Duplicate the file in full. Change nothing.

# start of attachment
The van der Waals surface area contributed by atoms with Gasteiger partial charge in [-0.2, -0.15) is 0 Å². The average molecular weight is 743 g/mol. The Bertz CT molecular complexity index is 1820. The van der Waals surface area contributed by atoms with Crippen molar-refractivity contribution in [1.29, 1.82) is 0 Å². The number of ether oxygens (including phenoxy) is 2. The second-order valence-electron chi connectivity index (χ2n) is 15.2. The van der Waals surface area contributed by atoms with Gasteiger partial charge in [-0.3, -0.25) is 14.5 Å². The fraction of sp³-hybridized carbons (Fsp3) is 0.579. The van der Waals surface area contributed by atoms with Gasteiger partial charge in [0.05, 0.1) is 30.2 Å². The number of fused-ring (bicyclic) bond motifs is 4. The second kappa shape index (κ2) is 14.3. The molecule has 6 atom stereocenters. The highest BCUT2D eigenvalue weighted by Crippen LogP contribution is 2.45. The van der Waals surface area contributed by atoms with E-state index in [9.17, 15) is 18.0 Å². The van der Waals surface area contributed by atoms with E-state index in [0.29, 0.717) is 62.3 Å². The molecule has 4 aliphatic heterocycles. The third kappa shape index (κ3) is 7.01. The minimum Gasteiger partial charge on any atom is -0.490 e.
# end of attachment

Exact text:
The van der Waals surface area contributed by atoms with Gasteiger partial charge in [-0.2, -0.15) is 0 Å². The average molecular weight is 743 g/mol. The Bertz CT molecular complexity index is 1820. The van der Waals surface area contributed by atoms with Crippen molar-refractivity contribution in [1.29, 1.82) is 0 Å². The number of ether oxygens (including phenoxy) is 2. The second-order valence-electron chi connectivity index (χ2n) is 15.2. The van der Waals surface area contributed by atoms with Gasteiger partial charge in [-0.3, -0.25) is 14.5 Å². The fraction of sp³-hybridized carbons (Fsp3) is 0.579. The van der Waals surface area contributed by atoms with Gasteiger partial charge in [0.05, 0.1) is 30.2 Å². The number of fused-ring (bicyclic) bond motifs is 4. The second kappa shape index (κ2) is 14.3. The molecule has 6 atom stereocenters. The highest BCUT2D eigenvalue weighted by Crippen LogP contribution is 2.45. The van der Waals surface area contributed by atoms with E-state index in [9.17, 15) is 18.0 Å². The van der Waals surface area contributed by atoms with E-state index in [0.29, 0.717) is 62.3 Å². The molecule has 4 aliphatic heterocycles. The third kappa shape index (κ3) is 7.01. The minimum Gasteiger partial charge on any atom is -0.490 e.